Original jurisdiction in case of Commonwealth of Pennsylvania acting by Attorney General J. Shane Creamer v. Pennsylvania APSCO System, Inc., and David Goldstein, Individually and as President of Pennsylvania APSCO System, Inc. and Mark Myers, Individually and as Treasurer of Pennsylvania APSCO System, Inc. and Kenneth L. Miskinis, Individually and as Vice President of Pennsylvania APSCO System, Inc.
Manuel Grife, with him Gever & Grife, for defendants.
Jeffrey A. Ernico, Deputy Attorney General, for plaintiff.
President Judge Bowman and Judges Crumlish, Jr., Kramer, Wilkinson, Jr., Mencer, Rogers and Blatt. Opinion by Judge Wilkinson.
[ 10 Pa. Commw. Page 139]
This case is before us on preliminary objections to the Commonwealth's complaint alleging violations of the Unfair Trade Practices and Consumer Protection Law, Act of December 17, 1968, P.L. 1224, 73 P.S. § 201-1 et seq. The preliminary objections as filed cover
[ 10 Pa. Commw. Page 140]
a request for a more specific pleading, striking off the complaint because it contains impertinent matter and a demurrer. The parties agreed to a stipulation of facts as to the organization and structure of the APSCO System. The use of the stipulation was expressly limited to the argument on these preliminary objections.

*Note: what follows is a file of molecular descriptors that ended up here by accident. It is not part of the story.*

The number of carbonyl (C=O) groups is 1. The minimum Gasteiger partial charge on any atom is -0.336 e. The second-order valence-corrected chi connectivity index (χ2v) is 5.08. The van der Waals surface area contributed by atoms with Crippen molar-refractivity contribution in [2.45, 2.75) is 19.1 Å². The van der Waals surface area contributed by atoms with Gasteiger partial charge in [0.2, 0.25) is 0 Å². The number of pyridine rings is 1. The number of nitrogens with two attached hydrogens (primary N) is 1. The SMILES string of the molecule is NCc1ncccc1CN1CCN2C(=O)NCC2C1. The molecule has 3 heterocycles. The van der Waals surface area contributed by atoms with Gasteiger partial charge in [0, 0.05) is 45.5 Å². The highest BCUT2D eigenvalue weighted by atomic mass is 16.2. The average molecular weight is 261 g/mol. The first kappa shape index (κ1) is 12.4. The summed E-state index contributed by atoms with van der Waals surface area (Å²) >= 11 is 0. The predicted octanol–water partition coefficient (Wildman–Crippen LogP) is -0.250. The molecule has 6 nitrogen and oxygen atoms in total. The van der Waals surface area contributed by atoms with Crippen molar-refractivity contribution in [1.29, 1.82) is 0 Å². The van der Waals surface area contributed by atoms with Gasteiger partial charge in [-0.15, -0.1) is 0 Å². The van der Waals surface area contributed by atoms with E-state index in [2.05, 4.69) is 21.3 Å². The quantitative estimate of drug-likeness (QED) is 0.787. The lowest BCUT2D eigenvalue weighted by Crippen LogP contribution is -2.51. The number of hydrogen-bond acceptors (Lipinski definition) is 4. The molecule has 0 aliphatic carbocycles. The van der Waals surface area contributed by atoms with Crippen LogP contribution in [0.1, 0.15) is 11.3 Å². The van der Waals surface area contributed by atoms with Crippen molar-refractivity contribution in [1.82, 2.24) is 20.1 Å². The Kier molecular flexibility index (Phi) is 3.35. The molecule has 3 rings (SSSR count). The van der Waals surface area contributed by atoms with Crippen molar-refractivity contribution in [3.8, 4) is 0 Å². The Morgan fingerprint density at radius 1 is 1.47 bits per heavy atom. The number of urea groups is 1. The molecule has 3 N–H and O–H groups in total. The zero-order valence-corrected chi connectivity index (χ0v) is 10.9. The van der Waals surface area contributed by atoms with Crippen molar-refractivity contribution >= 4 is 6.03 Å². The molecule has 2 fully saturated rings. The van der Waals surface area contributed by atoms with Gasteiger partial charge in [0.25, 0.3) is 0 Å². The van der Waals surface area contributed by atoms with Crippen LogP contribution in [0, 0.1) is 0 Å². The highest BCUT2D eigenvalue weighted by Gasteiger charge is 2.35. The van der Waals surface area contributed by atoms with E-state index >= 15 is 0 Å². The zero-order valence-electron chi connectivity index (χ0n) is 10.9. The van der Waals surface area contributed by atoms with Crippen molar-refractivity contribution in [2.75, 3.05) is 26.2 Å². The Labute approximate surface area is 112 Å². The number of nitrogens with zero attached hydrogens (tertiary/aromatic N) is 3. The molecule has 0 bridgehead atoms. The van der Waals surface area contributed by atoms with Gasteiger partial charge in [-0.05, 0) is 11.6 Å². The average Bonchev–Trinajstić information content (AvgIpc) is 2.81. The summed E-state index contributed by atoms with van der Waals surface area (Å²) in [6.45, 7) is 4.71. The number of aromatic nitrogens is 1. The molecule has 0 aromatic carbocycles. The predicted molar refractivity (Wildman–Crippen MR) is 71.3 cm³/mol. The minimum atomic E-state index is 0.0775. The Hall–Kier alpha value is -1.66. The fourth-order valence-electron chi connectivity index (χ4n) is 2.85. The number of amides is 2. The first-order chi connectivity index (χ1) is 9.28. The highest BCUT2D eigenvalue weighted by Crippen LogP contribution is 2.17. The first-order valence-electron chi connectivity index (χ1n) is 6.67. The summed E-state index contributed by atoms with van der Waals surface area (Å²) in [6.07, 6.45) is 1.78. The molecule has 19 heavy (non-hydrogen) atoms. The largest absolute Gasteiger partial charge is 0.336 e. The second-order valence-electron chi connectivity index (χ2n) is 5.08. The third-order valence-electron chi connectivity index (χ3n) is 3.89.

In the statement of questions involved, the briefs filed, and in oral argument, the parties have restricted themselves to arguing the demurrer and have neither briefed nor argued the questions of a more specific complaint or impertinent matter alleged. Accordingly, we will consider the preliminary objections with regard to specificity and impertinent matter as having been abandoned and will consider only the matter of the demurrer.
The first question raised is stated to be: "I. Is the Unfair Trade Practices and Consumer Protection Law so vague and indefinite as to violate the Due Process Clause of the Fourteenth Amendment to the United States Constitution?" This question we must answer in the negative. In Commonwealth v. Hush-Tone Industries, Inc., 4 Pa. Commonwealth Ct. 1, A.2d (1971), Judge Rogers discusses the history of the Unfair Trade Practices and Consumer Protection Law. With appropriate citations of authority, the opinion explains and the decision of this Court held that the Act was enforceable and an injunction issued.
The second question raised is: "II. Does the Court have the authority to order restitution under the Unfair Trade Practices and Consumer Protection Law?" Again, we must answer this question in the negative. In Hush-Tone, as in this case, in addition to the request for an injunction which was granted, the Commonwealth requested restitution be ordered to Pennsylvania purchasers. Without deciding this Court did not
[ 10 Pa. Commw. Page 141]
have authority to do so, the request was denied, and it was pointed out that individual purchasers had adequate remedies at their disposal. Here, after full argument, we are prepared to and do hold ...